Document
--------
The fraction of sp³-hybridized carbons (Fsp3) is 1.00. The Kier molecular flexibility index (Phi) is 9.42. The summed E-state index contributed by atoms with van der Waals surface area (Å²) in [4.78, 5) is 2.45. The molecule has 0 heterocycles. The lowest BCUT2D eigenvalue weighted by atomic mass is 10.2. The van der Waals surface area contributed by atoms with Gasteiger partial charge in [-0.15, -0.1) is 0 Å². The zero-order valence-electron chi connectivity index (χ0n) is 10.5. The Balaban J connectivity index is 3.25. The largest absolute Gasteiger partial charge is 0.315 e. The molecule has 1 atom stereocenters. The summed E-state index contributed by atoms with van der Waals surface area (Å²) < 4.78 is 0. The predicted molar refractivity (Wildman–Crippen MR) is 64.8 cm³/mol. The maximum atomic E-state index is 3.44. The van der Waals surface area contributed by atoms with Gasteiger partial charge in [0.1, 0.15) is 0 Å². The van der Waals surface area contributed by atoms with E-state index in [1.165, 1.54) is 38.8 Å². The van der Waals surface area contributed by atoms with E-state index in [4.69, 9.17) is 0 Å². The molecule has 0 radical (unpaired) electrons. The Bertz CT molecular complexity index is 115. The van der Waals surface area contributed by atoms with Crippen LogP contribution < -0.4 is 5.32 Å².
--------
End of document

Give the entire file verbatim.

The fraction of sp³-hybridized carbons (Fsp3) is 1.00. The Kier molecular flexibility index (Phi) is 9.42. The summed E-state index contributed by atoms with van der Waals surface area (Å²) in [4.78, 5) is 2.45. The molecule has 0 heterocycles. The lowest BCUT2D eigenvalue weighted by atomic mass is 10.2. The van der Waals surface area contributed by atoms with Gasteiger partial charge in [-0.15, -0.1) is 0 Å². The zero-order valence-electron chi connectivity index (χ0n) is 10.5. The Balaban J connectivity index is 3.25. The largest absolute Gasteiger partial charge is 0.315 e. The molecule has 1 atom stereocenters. The summed E-state index contributed by atoms with van der Waals surface area (Å²) < 4.78 is 0. The predicted molar refractivity (Wildman–Crippen MR) is 64.8 cm³/mol. The maximum atomic E-state index is 3.44. The van der Waals surface area contributed by atoms with Gasteiger partial charge in [0.1, 0.15) is 0 Å². The van der Waals surface area contributed by atoms with E-state index in [1.165, 1.54) is 38.8 Å². The van der Waals surface area contributed by atoms with E-state index in [4.69, 9.17) is 0 Å². The molecule has 0 radical (unpaired) electrons. The Bertz CT molecular complexity index is 115. The van der Waals surface area contributed by atoms with Crippen LogP contribution < -0.4 is 5.32 Å².